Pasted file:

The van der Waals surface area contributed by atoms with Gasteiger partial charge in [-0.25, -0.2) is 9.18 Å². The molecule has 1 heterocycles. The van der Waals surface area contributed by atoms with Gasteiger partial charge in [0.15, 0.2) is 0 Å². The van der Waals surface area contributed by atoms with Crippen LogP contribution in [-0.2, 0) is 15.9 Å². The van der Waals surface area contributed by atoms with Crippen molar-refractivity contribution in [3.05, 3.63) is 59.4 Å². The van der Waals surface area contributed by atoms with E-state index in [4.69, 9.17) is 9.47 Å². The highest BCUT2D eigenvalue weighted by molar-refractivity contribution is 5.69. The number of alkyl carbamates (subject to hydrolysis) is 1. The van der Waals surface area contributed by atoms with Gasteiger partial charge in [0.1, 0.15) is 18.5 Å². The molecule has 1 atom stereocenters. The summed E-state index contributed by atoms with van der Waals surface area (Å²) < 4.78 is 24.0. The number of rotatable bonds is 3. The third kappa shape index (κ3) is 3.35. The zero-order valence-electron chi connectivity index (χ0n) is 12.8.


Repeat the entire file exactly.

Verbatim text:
The van der Waals surface area contributed by atoms with Gasteiger partial charge in [-0.25, -0.2) is 9.18 Å². The molecule has 1 heterocycles. The van der Waals surface area contributed by atoms with Gasteiger partial charge in [0.15, 0.2) is 0 Å². The van der Waals surface area contributed by atoms with Crippen LogP contribution in [-0.2, 0) is 15.9 Å². The van der Waals surface area contributed by atoms with Crippen molar-refractivity contribution in [3.05, 3.63) is 59.4 Å². The van der Waals surface area contributed by atoms with E-state index in [4.69, 9.17) is 9.47 Å². The highest BCUT2D eigenvalue weighted by molar-refractivity contribution is 5.69. The number of alkyl carbamates (subject to hydrolysis) is 1. The van der Waals surface area contributed by atoms with Gasteiger partial charge in [0.1, 0.15) is 18.5 Å². The molecule has 1 atom stereocenters. The summed E-state index contributed by atoms with van der Waals surface area (Å²) < 4.78 is 24.0. The number of rotatable bonds is 3. The third kappa shape index (κ3) is 3.35. The zero-order valence-electron chi connectivity index (χ0n) is 12.8.